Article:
Greenwich student receives National MS Society scholarship

Lawrence Dunn

Lawrence Dunn

Lawrence Dunn, of Greenwich, has been named to receive a National MS Society, Connecticut Chapter, 2015 Hayley’s Hope and Michaela’s Miracle MS Memorial Fund Scholarship.

Dunn, 18, a graduate of Greenwich High School, will attend Cornell University, in Ithaca, N.Y., to pursue a dual degree in biology and chemistry.

In addition to Dunn’s course load of 17 honors and AP classes, he volunteered at Greenwich Hospital and participated in the state’s ‘We The People’ simulated congressional hearing competition. He finished school with straight A’s through his time at Greenwich High.

But, as driven and eager to soak up new knowledge as he is, Dunn might have learned the most important lesson of all from his mother.

“When I look at someone with a disability, that is exactly what I see: a person who happens to be living with a disability,” said Dunn. “My mother has MS, but the condition comes second in her life. She does not let the disease define who she is, and I don’t think anyone else should, either.”

More than 6,500 Connecticut residents, like Dunn’s mother, live with multiple sclerosis, a potentially debilitating disease. The cause is unknown and there is currently no cure. Symptoms can include numbness in the limbs, difficulties with vision and speech, stiffness, loss of mobility and, in some more severe cases, total paralysis. The progress, severity and specific symptoms of MS in any one person cannot be predicted.

As a recipient of the Hayley’s Hope and Michaela’s Miracle MS Memorial Fund Scholarship, Dunn hopes to earn his degree from Cornell and then continue his education at the graduate level. He aspires to become a doctor with a specialization in either infectious disease or oncology.

Dunn was recognized by the National MS Society, Connecticut Chapter, at its annual Hayley’s Hope and Michaela’s Miracle MS Memorial Scholarship Reception, which was held at the Country Club of Farmington, Thursday, June 4. He is one of 30 students receiving a 2015 scholarship from the National MS Society, Connecticut Chapter.

Petit family scholarships are made possible through the Hayley’s Hope and Michaela’s Miracle MS Memorial Fund, which specifically supports the National MS Society, Connecticut Chapter’s family programs, caregivers programs and scholarships. The fund was established in July 2007 by the family to honor the memory of Jennifer Hawke-Petit, who had MS, and her daughters Hayley and Michaela, who were active with the chapter helping raise funds to support scientific research for a cure and local programs for families affected by MS.

Information for the 2016-17 school year scholarships will be available on the National MS Society website on October 1st. For more information on MS or for additional information on 2015 MS scholarship criteria, please contact the Connecticut Chapter at 860-913-2550 or visit www.ctfightsMS.org.

Program Continues To Grow Across the Country

The National MS Society established its scholarship program for students who have MS or a parent living with MS 12 years ago, and it immediately became a source of great encouragement for families concerned that MS might put college out of reach. This year, more than $1.2 million in awards were presented to over 800 new and renewal recipients nationwide. Applications are evaluated on financial need, academic record, leadership and volunteer activities, a statement of educational and career goals, and letters of recommendation. Applicants are also asked to provide a personal statement describing the impact MS has had on their life. Scholarships range from $1,000 to $3,000 and recipients are eligible to reapply each year to be considered for a future award. The program is competitive and awards are not guaranteed.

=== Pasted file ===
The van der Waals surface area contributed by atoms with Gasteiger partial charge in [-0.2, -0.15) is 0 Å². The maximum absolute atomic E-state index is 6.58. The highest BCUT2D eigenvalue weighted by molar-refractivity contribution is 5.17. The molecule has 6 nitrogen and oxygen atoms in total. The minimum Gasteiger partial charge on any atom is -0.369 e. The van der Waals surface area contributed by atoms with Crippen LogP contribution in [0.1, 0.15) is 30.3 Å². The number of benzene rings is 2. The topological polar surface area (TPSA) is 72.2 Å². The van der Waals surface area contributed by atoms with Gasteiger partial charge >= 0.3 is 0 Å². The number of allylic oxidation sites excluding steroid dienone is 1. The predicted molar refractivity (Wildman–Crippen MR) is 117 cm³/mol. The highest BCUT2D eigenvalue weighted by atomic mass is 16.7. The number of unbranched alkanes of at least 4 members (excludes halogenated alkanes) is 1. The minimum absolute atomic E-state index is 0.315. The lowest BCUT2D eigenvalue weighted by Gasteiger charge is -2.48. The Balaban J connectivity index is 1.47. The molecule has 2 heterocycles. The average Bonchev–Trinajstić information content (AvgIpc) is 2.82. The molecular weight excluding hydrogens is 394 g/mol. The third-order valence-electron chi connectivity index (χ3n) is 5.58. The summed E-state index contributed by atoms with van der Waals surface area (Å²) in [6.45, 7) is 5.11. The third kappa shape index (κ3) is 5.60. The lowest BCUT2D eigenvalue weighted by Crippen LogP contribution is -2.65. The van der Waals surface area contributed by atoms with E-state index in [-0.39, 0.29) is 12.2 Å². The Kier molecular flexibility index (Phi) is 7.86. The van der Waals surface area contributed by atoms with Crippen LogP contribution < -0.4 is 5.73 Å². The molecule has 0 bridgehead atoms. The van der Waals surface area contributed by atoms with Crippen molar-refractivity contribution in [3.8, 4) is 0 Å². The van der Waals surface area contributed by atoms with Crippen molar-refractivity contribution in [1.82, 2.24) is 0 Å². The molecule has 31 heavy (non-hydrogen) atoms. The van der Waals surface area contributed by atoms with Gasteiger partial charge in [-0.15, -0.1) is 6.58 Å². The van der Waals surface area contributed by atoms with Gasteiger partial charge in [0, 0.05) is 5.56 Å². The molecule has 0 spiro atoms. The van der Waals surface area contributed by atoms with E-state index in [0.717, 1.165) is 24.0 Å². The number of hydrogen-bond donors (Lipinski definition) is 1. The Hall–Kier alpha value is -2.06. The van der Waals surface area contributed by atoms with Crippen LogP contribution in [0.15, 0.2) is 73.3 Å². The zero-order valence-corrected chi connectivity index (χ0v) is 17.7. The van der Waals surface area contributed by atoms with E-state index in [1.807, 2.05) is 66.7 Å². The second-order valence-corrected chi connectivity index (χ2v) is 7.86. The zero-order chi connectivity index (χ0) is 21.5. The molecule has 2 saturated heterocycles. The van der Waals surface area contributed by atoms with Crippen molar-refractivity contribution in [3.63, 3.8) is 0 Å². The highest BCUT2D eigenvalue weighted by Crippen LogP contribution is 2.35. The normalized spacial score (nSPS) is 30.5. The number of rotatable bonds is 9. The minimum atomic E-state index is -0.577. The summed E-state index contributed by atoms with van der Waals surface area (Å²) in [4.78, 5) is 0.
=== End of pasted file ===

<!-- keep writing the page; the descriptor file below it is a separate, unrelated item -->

“For the Dunn family and others diagnosed with MS across the country, there are very few known sources of scholarship assistance specially targeted for these families,” said Lisa Gerrol, Connecticut Chapter president and CEO. “MS shouldn’t stand in the way of an education, and we are hopeful this program will give families some relief.”

About Multiple Sclerosis

Multiple sclerosis, an unpredictable, often disabling disease of the central nervous system, interrupts the flow of information within the brain, and between the brain and body. Most people are diagnosed between the ages of 20 and 50, with at least two to three times more women than men being diagnosed with the disease. MS affects more than 2.3 million people worldwide. It is the number one disabling neurological disease in young to middle-aged adults.

About the National MS Society

The Society mobilizes people and resources to drive research for a cure and to address the challenges of everyone affected by MS. To fulfill this mission, the Society funds cutting-edge research, drives change through advocacy, facilitates professional education, collaborates with MS organizations around the world, and provides programs and services designed to help people with MS and their families move their lives forward. To move us closer to creating a world free of MS, last year alone, the Society invested $50.2 million to support more than 380 new and ongoing research projects around the world while providing programs and services to over one million people. Join the movement at nationalMSsociety.org.

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